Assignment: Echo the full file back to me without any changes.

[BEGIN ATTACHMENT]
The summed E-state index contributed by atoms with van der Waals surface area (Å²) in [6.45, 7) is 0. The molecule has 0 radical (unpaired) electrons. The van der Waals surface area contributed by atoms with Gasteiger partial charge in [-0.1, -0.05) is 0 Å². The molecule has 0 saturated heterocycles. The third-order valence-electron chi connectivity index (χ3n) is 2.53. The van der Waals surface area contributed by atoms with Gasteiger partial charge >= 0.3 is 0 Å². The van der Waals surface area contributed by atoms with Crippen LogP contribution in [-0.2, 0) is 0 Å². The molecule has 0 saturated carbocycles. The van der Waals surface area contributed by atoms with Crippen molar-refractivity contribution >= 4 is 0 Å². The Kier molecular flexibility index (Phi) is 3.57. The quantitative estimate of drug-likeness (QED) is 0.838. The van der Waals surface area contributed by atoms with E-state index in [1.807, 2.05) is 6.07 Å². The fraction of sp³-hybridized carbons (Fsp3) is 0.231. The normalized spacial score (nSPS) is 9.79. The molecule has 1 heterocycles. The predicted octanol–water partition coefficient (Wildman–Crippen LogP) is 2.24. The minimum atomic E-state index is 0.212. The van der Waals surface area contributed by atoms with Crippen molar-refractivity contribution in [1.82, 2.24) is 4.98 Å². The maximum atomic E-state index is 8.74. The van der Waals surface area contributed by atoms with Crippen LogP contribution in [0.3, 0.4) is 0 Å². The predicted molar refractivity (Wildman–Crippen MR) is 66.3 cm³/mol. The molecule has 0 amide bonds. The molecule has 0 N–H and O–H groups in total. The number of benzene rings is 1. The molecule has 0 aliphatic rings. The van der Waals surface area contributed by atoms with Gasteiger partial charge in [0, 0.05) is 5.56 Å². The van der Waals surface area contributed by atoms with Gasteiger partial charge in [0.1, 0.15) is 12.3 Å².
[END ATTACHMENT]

The summed E-state index contributed by atoms with van der Waals surface area (Å²) in [6.45, 7) is 0. The molecule has 0 radical (unpaired) electrons. The van der Waals surface area contributed by atoms with Gasteiger partial charge in [-0.1, -0.05) is 0 Å². The molecule has 0 saturated heterocycles. The third-order valence-electron chi connectivity index (χ3n) is 2.53. The van der Waals surface area contributed by atoms with Gasteiger partial charge >= 0.3 is 0 Å². The van der Waals surface area contributed by atoms with Crippen LogP contribution in [-0.2, 0) is 0 Å². The molecule has 0 saturated carbocycles. The van der Waals surface area contributed by atoms with Crippen molar-refractivity contribution >= 4 is 0 Å². The Kier molecular flexibility index (Phi) is 3.57. The quantitative estimate of drug-likeness (QED) is 0.838. The van der Waals surface area contributed by atoms with E-state index in [1.807, 2.05) is 6.07 Å². The fraction of sp³-hybridized carbons (Fsp3) is 0.231. The normalized spacial score (nSPS) is 9.79. The molecule has 1 heterocycles. The predicted octanol–water partition coefficient (Wildman–Crippen LogP) is 2.24. The minimum atomic E-state index is 0.212. The van der Waals surface area contributed by atoms with Crippen molar-refractivity contribution in [1.82, 2.24) is 4.98 Å². The maximum atomic E-state index is 8.74. The van der Waals surface area contributed by atoms with Crippen LogP contribution in [0.3, 0.4) is 0 Å². The predicted molar refractivity (Wildman–Crippen MR) is 66.3 cm³/mol. The molecule has 0 amide bonds. The molecule has 0 N–H and O–H groups in total. The number of benzene rings is 1. The molecule has 0 aliphatic rings. The van der Waals surface area contributed by atoms with Gasteiger partial charge in [0, 0.05) is 5.56 Å². The van der Waals surface area contributed by atoms with Gasteiger partial charge in [0.1, 0.15) is 12.3 Å².